Research

Generating human kidney tissue from pluripotent stem cells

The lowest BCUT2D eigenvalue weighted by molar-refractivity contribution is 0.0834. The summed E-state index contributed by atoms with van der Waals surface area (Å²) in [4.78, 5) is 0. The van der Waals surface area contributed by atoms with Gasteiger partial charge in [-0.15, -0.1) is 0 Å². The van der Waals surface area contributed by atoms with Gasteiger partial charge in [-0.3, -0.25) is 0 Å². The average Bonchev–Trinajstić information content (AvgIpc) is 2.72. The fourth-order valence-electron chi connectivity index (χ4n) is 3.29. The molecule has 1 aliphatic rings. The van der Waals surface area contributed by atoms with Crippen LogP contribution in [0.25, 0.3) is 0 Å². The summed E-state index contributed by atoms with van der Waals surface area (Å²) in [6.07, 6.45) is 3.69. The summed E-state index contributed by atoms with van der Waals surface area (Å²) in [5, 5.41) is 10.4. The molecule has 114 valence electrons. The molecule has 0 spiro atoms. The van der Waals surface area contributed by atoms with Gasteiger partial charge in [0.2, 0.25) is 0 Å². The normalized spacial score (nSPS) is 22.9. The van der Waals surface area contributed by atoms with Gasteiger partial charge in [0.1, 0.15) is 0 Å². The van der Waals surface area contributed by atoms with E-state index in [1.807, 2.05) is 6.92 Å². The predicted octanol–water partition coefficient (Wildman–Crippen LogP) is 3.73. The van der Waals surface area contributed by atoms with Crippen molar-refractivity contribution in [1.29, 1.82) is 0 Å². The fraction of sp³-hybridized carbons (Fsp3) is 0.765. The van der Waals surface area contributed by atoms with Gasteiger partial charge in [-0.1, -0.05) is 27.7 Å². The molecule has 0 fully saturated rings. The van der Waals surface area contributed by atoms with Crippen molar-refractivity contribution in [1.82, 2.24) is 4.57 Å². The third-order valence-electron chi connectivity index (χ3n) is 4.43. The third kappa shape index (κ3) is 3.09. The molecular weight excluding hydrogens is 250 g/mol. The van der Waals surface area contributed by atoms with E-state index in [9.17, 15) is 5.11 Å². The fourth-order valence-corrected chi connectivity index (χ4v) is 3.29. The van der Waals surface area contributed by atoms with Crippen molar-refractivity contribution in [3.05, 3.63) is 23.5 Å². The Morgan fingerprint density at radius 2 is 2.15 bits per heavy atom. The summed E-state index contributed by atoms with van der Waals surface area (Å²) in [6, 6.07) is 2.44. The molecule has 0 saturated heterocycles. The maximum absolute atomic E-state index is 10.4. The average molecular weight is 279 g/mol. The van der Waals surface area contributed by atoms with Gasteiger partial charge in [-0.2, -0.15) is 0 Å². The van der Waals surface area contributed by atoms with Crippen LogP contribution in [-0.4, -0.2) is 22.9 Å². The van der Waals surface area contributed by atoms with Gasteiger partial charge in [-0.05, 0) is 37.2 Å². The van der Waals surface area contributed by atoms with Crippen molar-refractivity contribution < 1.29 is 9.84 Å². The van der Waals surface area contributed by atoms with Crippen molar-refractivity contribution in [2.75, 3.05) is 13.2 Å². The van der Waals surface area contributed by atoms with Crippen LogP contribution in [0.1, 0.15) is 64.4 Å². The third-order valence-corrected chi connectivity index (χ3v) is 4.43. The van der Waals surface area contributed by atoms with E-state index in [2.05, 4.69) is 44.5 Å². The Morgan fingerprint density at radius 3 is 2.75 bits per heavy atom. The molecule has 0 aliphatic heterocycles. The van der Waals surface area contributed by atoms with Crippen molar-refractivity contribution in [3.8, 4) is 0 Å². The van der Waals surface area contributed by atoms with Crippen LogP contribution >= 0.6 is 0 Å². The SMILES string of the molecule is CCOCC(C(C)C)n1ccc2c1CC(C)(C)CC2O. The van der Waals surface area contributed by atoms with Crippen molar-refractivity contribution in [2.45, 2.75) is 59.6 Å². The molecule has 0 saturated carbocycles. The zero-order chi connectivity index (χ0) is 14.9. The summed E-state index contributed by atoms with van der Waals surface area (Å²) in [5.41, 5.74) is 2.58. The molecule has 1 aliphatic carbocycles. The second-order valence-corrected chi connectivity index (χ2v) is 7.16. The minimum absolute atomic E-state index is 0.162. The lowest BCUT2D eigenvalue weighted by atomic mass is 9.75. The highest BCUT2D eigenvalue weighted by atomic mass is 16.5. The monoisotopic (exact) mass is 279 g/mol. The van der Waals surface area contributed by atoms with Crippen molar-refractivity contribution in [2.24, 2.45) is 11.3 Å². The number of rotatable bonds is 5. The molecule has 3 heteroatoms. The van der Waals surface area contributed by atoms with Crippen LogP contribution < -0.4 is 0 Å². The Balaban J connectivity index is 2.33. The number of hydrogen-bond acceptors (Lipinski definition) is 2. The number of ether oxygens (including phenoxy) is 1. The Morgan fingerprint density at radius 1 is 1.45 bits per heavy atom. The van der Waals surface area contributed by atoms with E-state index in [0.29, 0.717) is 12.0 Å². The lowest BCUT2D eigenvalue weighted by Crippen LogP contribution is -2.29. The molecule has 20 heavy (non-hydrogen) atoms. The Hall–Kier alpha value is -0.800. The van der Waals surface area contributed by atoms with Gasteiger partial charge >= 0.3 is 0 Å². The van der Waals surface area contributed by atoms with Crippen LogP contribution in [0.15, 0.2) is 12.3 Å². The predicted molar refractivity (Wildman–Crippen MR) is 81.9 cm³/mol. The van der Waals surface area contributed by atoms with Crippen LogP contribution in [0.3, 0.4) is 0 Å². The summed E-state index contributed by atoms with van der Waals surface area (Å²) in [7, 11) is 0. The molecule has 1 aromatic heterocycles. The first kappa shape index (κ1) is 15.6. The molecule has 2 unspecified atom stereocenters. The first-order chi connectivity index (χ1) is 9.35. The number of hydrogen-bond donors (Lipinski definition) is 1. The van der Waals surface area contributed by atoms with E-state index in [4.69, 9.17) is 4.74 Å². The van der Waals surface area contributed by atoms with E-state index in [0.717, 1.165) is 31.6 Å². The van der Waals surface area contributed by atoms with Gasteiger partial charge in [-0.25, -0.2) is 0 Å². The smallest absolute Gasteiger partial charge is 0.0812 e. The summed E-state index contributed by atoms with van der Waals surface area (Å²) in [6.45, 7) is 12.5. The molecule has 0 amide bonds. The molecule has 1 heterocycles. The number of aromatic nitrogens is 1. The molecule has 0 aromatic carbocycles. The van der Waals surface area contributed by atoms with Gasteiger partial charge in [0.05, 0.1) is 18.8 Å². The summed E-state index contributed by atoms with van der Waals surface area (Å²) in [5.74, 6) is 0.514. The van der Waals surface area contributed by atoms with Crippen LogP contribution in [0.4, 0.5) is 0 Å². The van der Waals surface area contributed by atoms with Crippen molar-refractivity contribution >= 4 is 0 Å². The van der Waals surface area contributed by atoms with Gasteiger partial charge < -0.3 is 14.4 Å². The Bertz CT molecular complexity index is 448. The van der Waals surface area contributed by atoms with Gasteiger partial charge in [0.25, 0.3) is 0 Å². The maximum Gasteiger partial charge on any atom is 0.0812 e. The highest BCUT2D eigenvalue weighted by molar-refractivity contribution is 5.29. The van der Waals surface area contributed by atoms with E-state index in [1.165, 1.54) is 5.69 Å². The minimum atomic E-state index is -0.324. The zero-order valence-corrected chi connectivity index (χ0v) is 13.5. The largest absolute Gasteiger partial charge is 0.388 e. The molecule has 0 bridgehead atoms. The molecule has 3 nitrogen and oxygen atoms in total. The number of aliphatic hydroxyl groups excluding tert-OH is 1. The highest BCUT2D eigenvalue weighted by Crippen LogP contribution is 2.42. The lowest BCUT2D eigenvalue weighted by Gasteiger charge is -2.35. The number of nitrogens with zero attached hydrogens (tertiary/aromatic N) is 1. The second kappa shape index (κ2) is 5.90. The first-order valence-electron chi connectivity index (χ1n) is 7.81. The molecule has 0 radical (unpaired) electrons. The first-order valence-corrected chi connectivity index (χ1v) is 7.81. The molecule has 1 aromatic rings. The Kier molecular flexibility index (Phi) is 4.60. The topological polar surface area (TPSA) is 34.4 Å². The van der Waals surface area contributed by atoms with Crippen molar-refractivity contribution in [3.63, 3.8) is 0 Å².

Human pluripotent stem cells (hPSCs), by virtue of their unlimited self-renewal and ability to generate cells of all three embryonic germ layers, are ideally suited for the derivation of functional human kidney cells and tissue. Induced pluripotent stem cells (iPSCs) can be readily generated from patients with kidney disease, enabling the development of immunocompatible tissue as well as patient-specific models of disease. Our approach uses directed differentiation, which is the treatment of hPSCs with exogenous growth factors and/or chemicals in a series of distinct, sequential stages, to mimic normal development of a tissue or organ. We have focused on generating kidney precursor populations, particularly the metanephric mesenchyme (MM) and demonstrated the differentiation of hPSCs into SIX2+ nephron progenitor cells that can form kidney tissue in vitro. We are currently using this novel techology to study genetic and non-genetic kidney diseases, drug-induced injury, and kidney regeneration for development of precision theraies for patients with kidney disease.